ROCKWELL 21-122 milling machine REBUILD

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wally318
Posts: 141
Joined: Sun Jun 05, 2011 1:06 am
Location: Kelowna, British Columbia

ROCKWELL 21-122 milling machine REBUILD

Post by wally318 » Sat Sep 26, 2020 2:39 pm

In my previous thread I got the knee of the mill unjammed.
This was the beginning of the rebuild. In order to go forward
this had to be done first.
The mill is a Rockwell both horizontal and vertical.
I found it on Ebay a few years ago in Riverside, ca.
I live in Kelowna,BC The seller took it to the local
Fastenal and it was shipped to Ferndale,Wa. near
Bellingham. And I came down with a trailer about 250 mi.
and picked it up. In the meantime, I have been stock piling
tooling for it making parts for it, adapting and making
upgrades and accessories for it. Finish rebuilding a
12 x 24" belt drive lathe to make room for a Colchester
Chipmaster, which I will have up and running shortly.
As well as shop tools mics,verniers etc. All of it near the top
of the food chain, find/looking for all this stuff and finding deals
took a considerable amount of time besides working a full time job/
cycling & working on my audio system and time with my kids.
Let me tell you I made a lot of trips from Kelowna to Oroville,Wa
in the last few years to pick up tools and records through customs.
So here goes.

wally318
Posts: 141
Joined: Sun Jun 05, 2011 1:06 am
Location: Kelowna, British Columbia

Re: ROCKWELL 21-122 milling machine REBUILD

Post by wally318 » Sat Sep 26, 2020 2:52 pm

With the mill column on its back and the base off, I took the opportunity
to put the drum switch for the horizontal spindle inside the column.
Pic 1 is the holes drilled for it.
Pic 2 is an extension on the switch to deal with the column thickness.
Pic 3 is the switch installed.
Pic 4 is the the outside of the column- clean look, only the handle.

The swich is well tested for fit/function and mocked up and tested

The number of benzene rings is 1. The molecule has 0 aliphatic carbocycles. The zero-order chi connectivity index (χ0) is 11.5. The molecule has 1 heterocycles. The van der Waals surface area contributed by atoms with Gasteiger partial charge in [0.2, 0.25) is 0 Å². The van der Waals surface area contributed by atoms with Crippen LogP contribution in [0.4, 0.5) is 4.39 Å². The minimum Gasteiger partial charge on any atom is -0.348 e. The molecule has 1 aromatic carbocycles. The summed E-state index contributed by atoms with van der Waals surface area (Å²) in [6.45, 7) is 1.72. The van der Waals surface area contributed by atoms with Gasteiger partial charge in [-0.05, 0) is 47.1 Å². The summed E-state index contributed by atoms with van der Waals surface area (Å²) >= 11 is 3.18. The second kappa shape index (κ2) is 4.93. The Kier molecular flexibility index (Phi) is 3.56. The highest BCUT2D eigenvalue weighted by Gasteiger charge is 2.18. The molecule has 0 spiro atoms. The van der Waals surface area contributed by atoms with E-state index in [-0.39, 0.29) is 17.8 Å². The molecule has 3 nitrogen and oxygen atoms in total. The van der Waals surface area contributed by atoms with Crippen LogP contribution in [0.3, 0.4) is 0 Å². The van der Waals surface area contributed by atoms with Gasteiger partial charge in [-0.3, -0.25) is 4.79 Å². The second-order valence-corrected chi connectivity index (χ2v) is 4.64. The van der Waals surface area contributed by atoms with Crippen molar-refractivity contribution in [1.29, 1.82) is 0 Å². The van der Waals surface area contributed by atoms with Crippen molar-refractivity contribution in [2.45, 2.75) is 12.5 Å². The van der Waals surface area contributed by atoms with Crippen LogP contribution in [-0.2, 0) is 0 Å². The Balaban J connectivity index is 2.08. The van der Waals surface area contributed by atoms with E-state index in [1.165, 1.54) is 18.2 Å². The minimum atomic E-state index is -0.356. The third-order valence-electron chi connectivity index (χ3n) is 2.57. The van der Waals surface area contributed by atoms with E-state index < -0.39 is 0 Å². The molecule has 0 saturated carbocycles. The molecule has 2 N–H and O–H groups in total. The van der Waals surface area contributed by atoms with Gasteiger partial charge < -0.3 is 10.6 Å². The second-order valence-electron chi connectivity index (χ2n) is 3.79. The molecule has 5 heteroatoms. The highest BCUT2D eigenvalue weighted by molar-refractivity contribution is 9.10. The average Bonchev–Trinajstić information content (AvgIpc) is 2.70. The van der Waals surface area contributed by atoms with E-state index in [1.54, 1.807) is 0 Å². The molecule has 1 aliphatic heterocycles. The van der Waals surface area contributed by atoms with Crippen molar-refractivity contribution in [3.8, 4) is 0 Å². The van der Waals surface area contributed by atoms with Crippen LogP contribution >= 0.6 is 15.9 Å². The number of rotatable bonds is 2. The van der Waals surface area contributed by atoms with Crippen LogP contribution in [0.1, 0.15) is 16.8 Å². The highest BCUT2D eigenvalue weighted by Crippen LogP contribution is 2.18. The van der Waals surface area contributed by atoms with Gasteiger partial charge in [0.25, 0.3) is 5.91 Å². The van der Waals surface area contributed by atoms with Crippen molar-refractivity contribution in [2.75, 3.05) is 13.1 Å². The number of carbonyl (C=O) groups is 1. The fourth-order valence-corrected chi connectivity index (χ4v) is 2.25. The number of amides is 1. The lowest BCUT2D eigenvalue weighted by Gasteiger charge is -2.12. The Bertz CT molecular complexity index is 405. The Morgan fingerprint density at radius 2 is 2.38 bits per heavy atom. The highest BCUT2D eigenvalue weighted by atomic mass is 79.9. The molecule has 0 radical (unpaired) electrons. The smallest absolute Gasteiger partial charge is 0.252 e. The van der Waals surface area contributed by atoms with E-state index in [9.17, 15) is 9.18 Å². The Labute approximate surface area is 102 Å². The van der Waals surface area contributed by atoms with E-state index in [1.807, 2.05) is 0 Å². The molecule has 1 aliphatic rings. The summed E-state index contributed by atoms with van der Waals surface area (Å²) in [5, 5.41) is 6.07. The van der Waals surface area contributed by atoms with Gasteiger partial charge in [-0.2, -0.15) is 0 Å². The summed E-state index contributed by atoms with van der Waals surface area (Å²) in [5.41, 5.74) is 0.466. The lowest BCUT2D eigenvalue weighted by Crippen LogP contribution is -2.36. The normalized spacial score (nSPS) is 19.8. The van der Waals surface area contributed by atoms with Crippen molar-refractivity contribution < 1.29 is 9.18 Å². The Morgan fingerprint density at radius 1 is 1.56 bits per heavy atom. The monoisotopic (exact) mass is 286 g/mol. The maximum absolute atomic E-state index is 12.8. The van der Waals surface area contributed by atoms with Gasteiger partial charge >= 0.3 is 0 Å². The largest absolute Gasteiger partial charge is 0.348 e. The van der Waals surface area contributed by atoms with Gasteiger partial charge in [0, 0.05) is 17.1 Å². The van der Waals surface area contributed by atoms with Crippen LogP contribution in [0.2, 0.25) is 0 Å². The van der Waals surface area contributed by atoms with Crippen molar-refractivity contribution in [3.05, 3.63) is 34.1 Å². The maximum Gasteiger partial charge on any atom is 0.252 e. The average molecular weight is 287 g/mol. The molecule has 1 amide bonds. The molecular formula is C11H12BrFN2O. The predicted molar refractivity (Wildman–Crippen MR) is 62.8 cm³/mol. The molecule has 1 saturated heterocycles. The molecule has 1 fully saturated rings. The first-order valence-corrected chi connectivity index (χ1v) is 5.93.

for motor running and working.
The switch came in and out of the column many times till
I was happy that everything was as it should be.
Including flipping the mill over to grind the inside of the column
for lumps in the casting so that the switch fit nicely.
Let me tell you that was fun 1 handed angle grinding almost 2 feet
up the column almost totally blind. Except for 2 small holes to see a bit
and shine in some light.
Oops, forgot to add pics.
Attachments
P1040293.JPG
P1040294.JPG
P1040296.JPG
P1040297.JPG
Last edited by wally318 on Sat Sep 26, 2020 3:07 pm, edited 1 time in total.

wally318
Posts: 141
Joined: Sun Jun 05, 2011 1:06 am
Location: Kelowna, British Columbia

Re: ROCKWELL 21-122 milling machine REBUILD

Post by wally318 » Sat Sep 26, 2020 3:05 pm

Before the base came off, I had already
adapted the slotting head to the mill.
The slotting head is a Parkson that I brought
in from England. I think its from a 1N horizontal mill.
It has up to 2 inches of adjustable stroke.
You can angle the head 360 degrees as well as index the
cutter. It has a graduated holder.
Pic 1 is of the crank housing/block machined to slide
over the horizontal spindle seal cover as well as clearance
for the top of the column ways and mounting holes drilled.
Pic 2 are mounting holes drilled/tapped in the column.

Next I will go over all the vertical ways/dovetails before
putting the base back on.
Attachments
P1040299.JPG
P1040298.JPG

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NP317
Posts: 2693
Joined: Tue Jun 24, 2014 2:57 pm
Location: Northern Oregon

Re: ROCKWELL 21-122 milling machine REBUILD

Post by NP317 » Sat Sep 26, 2020 11:43 pm

Wow! Serious work you are doing.
Making a shop to make a shop. Old time fun.
Thanks for sharing.
RussN

wally318
Posts: 141
Joined: Sun Jun 05, 2011 1:06 am
Location: Kelowna, British Columbia

Re: ROCKWELL 21-122 milling machine REBUILD

Post by wally318 » Sun Oct 04, 2020 5:06 pm

OK. So I've totally gone over the ways on the column and the vertical ways on the knee.
I used a fine file to clean up any questional burrs at the edges(small chamfer)
and a fine diamond hand lap to touch up any questionable areas and a bit more attention to where the bolt head dug in.
A quick scrub with scotchbrite and varsol.
Then checked all the way surfaces with a parallel and 45 degree angle block.
Couldn't use a 60-angle looks to be about 55 degrees.
Next I put on the knee and then ground off about 7mm from the thin/damaged end of the gib.
Now the bolt head is inside the cavity and more thread grabbing. The top of the lower gib screw
threads seemed quite loose. I checked gib adjustment first, to see how much I could/should grind.
Re-set gib adjustment for a quick check.
Put the base back on the column-hopefully for the last time.
Before the base went back on, I cleaned out all the acumulated crud-oil/grease dirt and metal chips
to get ready for painting. And installed a better drain tube for coolant on the underside.
All the name plates/tags are removed and ready for paint.